The news is embarrassing for the authority, which has been arguing for years that it could attract billions in private funds before the project was ready to be built, but it is not altogether surprising given the situation in which it has been placed. As I argued in mid-2009, California may well “never receive a guarantee that the feds will fully fund their prescribed share of the entire corridor’s construction costs. This is a huge problem, because a public agency shouldn’t be expending massive amounts of money on sections of a train system it doesn’t know it can finish completely. The private partners California hopes to interest in its program will not be excited about helping out on a train line they aren’t sure will ever open.

And indeed, this has been a legitimate concern about the Obama Administration’s high-speed rail program since it was first formulated. Though it is designed to sponsor major projects like California’s, its small appropriation ability means that the commitments it should be making — California wanted upwards of $10 billion from Washington, equal to the full amount thus far appropriated by Congress to the national program — cannot be distributed. The fact that the House and Senate have yet to agree on a long-term transportation bill, and the fact that Republicans have shown no interest so far in funding more intercity rail programs using the public purse, suggests that the situation is unlikely to get better for now.

This is likely to put a dent in plans to open the new rail line by 2020.

The California authority has developed a series of potential solutions to the problem, which must be solved if the agency wants to use the federal grants it has received thus far, since they must be spent by 2017. One option is to use federal loan guarantees and tax credits to provide an incentive for private investors to put their funds into the project or to leverage the $9 billion in state funds (authorized by the public in a 2008 vote) through the bond market, which could allow a tripling of available money. This would all have to be paid off eventually through public sector tax funds or user fees. While the California network is to be operationally profitable like virtually every high-speed rail system, it is unclear whether receipts will be large enough to cover capital costs.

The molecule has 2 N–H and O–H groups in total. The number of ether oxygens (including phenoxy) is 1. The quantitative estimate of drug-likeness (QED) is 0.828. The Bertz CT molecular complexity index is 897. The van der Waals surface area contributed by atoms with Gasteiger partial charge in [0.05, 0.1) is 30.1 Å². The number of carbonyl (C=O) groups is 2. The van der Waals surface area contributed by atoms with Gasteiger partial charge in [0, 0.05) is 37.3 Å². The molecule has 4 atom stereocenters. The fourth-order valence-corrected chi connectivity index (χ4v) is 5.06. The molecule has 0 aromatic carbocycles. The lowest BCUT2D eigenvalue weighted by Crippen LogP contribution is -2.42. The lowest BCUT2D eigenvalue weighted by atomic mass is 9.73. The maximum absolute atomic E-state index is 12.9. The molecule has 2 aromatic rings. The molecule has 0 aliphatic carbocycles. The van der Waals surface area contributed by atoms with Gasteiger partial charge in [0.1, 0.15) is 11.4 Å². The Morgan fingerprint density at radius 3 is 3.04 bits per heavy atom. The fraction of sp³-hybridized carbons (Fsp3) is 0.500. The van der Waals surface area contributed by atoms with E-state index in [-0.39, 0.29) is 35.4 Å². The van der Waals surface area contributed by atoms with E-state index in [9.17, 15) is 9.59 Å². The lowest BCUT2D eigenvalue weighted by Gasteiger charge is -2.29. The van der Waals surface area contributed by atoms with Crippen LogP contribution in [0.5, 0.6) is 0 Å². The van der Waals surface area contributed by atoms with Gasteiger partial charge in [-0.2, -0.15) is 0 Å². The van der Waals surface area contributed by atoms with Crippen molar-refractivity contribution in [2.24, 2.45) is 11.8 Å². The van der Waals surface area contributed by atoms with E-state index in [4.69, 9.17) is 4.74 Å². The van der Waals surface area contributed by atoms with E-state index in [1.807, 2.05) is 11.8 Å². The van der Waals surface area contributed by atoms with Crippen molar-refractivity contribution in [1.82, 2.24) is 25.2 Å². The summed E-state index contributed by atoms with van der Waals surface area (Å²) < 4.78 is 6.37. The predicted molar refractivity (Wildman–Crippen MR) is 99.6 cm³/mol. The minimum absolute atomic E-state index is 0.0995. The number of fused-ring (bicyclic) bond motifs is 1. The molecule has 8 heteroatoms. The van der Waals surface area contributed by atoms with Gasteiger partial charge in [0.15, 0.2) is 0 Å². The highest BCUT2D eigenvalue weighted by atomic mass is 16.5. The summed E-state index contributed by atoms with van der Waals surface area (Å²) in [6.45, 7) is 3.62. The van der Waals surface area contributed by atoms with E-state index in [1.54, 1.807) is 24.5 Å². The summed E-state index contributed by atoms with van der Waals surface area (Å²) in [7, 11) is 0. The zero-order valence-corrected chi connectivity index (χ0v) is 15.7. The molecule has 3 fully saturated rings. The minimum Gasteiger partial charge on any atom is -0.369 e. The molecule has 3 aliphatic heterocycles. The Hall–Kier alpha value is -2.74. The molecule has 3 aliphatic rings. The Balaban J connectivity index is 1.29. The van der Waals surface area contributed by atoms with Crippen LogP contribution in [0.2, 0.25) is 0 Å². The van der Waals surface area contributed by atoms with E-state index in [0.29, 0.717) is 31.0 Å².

The other possibility is to shorten the planned route, replacing what was originally supposed to be a full new line from San Francisco to Los Angeles with a feeder line that would speed up existing Amtrak trains. Because the federal government has committed to a Central Valley segment between Merced and Bakersfield as the first section fo the route to be constructed, it seems likely that the authority would have to concentrate its resources on this project.

In some ways, this could be a reasonable approach. Trains between Oakland and Bakersfield currently take six hours to complete their journey, but the high-speed line would allow 52-minute trips between Merced and Bakersfield, compared to three hours today. Thus constructing just this segment would reduce Oakland-Bakersfield trips to less than four hours — a massive reduction in journey times — if the appropriate rolling stock were available.

Of course, this would do little to address the greater concern, which was supposed to be linking San Francisco and Los Angeles in 2h40. Currently, there are no direct trains into San Francisco, and the coastal route along which Amtrak trains run from Oakland to L.A. requires 11 to 12 hours of journey times. There is no train link between L.A. and Bakersfield. Because of the federal government’s previous decision to concentrate its resources in the Central Valley, resolving this issue will have to wait for another time if more funding is not found in the short term. But one wonders whether a link between Oakland and Bakersfield will be enough in itself to generate profitable ridership that convinces private investors to commit to the project, as the authority seems to be implying.

This news comes just as the European Union announced its most recent Ten-T program, which is investing €31.7 billion in ten E.U.-scale corridors, most of which are designated for high-speed rail. Member countries have committed to hundreds of billions of euros more to build the projects, and indeed, there are active plans for new lines in most European countries. This is a prime example of governments thinking seriously about how to invest their limited resources in transportation projects that will pay off in the long-term.

Some might argue that the United States and Europe are simply different, that private investors here recognize that Americans will not ride trains and thus will not commit to funding irrational projects. But the ability of European countries to attract private partners to cover up to half of the costs of their new rail lines has a lot more to do with the fact that there has been a solid commitment from governments there to invest in those programs, whereas American policy on the issue has been erratic at best.